The grand tradition of quirky bureaucracies

Nearly all of the holiday tweets, which also appear on the ABS’s Instagram account, seem like a savvy, innocuous, social-media strategy for an important agency that wouldn’t otherwise get much attention—in the grand tradition of quirky bureaucracies ranging from the US Consumer Product Safety Commission, which marks holidays with increasingly bizarre memes, to Sweden, which famously turned over its Twitter account to citizens.

In that context, even the greeting for Rosh Hashanah, the Jewish new year, is just harmless engagement. But the ABS ought to reconsider this one, a common pie-chart meme, wishing too much of the country a Merry Christmas. (ABS didn’t respond to a request for comment.)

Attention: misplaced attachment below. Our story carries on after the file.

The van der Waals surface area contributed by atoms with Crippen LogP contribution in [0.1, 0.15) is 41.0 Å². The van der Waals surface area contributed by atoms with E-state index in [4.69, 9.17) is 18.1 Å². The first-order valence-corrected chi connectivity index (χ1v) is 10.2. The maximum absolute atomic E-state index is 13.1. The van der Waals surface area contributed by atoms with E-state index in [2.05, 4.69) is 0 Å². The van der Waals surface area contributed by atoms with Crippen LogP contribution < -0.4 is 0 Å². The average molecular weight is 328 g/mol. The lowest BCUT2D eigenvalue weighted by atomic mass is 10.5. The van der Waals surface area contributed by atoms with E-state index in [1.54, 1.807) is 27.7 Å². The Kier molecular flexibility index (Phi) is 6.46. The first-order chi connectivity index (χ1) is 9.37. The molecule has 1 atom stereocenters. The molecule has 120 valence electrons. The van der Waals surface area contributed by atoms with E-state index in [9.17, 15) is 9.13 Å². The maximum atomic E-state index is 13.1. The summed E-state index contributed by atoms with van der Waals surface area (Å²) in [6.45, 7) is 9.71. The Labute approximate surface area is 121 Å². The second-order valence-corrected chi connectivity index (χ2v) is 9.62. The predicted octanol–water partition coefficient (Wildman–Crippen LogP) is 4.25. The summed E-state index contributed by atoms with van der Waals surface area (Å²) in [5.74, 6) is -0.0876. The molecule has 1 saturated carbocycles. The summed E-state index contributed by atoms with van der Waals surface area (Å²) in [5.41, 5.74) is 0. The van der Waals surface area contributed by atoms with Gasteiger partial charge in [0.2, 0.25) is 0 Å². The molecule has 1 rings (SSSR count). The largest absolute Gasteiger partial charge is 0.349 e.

Atheism is the fastest-growing religious belief in Australia

If the agency wants to educate the public about Australia’s religious tapestry, it should also highlight that the most common religious affiliation, listed by 9,767,448 Australians in last year’s census, is no religion at all. That’s more than the 5,075,907 Catholics and 2,496,273 Anglicans who once dominated the country but, in the latest count, are now a minority.

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